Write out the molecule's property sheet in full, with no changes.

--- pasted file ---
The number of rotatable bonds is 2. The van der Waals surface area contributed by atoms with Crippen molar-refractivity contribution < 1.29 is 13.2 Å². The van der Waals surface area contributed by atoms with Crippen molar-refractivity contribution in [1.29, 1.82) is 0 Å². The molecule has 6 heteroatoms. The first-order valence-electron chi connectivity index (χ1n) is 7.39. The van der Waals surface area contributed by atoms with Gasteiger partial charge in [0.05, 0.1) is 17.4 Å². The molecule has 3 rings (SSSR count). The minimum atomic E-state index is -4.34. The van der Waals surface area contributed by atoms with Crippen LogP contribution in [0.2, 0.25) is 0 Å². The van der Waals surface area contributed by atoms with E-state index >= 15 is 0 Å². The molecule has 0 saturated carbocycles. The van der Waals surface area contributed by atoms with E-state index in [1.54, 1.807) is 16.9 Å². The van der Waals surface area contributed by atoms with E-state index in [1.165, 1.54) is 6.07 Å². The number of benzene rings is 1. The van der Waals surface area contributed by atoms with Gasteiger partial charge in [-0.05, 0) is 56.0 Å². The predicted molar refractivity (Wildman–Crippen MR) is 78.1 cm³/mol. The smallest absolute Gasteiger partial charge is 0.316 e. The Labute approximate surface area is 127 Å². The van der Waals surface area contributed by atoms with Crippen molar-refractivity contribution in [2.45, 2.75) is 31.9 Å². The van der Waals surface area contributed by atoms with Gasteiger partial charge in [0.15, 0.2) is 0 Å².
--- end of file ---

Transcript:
The number of rotatable bonds is 2. The van der Waals surface area contributed by atoms with Crippen molar-refractivity contribution < 1.29 is 13.2 Å². The van der Waals surface area contributed by atoms with Crippen molar-refractivity contribution in [1.29, 1.82) is 0 Å². The molecule has 6 heteroatoms. The first-order valence-electron chi connectivity index (χ1n) is 7.39. The van der Waals surface area contributed by atoms with Gasteiger partial charge in [0.05, 0.1) is 17.4 Å². The molecule has 3 rings (SSSR count). The minimum atomic E-state index is -4.34. The van der Waals surface area contributed by atoms with Crippen LogP contribution in [0.2, 0.25) is 0 Å². The van der Waals surface area contributed by atoms with E-state index >= 15 is 0 Å². The molecule has 0 saturated carbocycles. The van der Waals surface area contributed by atoms with E-state index in [1.54, 1.807) is 16.9 Å². The van der Waals surface area contributed by atoms with E-state index in [1.165, 1.54) is 6.07 Å². The number of benzene rings is 1. The van der Waals surface area contributed by atoms with Gasteiger partial charge in [-0.05, 0) is 56.0 Å². The predicted molar refractivity (Wildman–Crippen MR) is 78.1 cm³/mol. The smallest absolute Gasteiger partial charge is 0.316 e. The Labute approximate surface area is 127 Å². The van der Waals surface area contributed by atoms with Crippen molar-refractivity contribution in [2.45, 2.75) is 31.9 Å². The van der Waals surface area contributed by atoms with Gasteiger partial charge in [0.15, 0.2) is 0 Å².